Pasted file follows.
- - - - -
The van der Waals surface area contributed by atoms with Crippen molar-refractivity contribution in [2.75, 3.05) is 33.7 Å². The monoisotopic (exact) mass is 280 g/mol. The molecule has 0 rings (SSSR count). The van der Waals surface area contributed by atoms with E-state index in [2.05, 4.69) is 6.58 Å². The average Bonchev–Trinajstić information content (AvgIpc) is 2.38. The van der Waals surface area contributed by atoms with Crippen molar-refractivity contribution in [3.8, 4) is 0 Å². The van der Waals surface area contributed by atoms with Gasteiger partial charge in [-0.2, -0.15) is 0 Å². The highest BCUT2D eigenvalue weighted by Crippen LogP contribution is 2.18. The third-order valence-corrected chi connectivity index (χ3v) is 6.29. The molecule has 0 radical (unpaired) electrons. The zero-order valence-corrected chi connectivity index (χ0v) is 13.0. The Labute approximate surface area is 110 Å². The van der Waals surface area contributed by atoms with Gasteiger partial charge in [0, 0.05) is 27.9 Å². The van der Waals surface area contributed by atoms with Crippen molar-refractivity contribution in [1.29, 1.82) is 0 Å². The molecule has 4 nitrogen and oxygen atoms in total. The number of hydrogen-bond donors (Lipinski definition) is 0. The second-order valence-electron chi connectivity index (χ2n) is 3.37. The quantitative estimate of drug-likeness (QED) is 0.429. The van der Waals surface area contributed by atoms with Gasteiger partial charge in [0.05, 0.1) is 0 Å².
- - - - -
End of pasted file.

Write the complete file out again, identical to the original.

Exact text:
The van der Waals surface area contributed by atoms with Crippen molar-refractivity contribution in [2.75, 3.05) is 33.7 Å². The monoisotopic (exact) mass is 280 g/mol. The molecule has 0 rings (SSSR count). The van der Waals surface area contributed by atoms with E-state index in [2.05, 4.69) is 6.58 Å². The average Bonchev–Trinajstić information content (AvgIpc) is 2.38. The van der Waals surface area contributed by atoms with Crippen molar-refractivity contribution in [3.8, 4) is 0 Å². The van der Waals surface area contributed by atoms with Gasteiger partial charge in [-0.2, -0.15) is 0 Å². The highest BCUT2D eigenvalue weighted by Crippen LogP contribution is 2.18. The third-order valence-corrected chi connectivity index (χ3v) is 6.29. The molecule has 0 radical (unpaired) electrons. The zero-order valence-corrected chi connectivity index (χ0v) is 13.0. The Labute approximate surface area is 110 Å². The van der Waals surface area contributed by atoms with Gasteiger partial charge in [0, 0.05) is 27.9 Å². The van der Waals surface area contributed by atoms with Crippen molar-refractivity contribution in [1.29, 1.82) is 0 Å². The molecule has 4 nitrogen and oxygen atoms in total. The number of hydrogen-bond donors (Lipinski definition) is 0. The second-order valence-electron chi connectivity index (χ2n) is 3.37. The quantitative estimate of drug-likeness (QED) is 0.429. The van der Waals surface area contributed by atoms with Gasteiger partial charge in [0.05, 0.1) is 0 Å².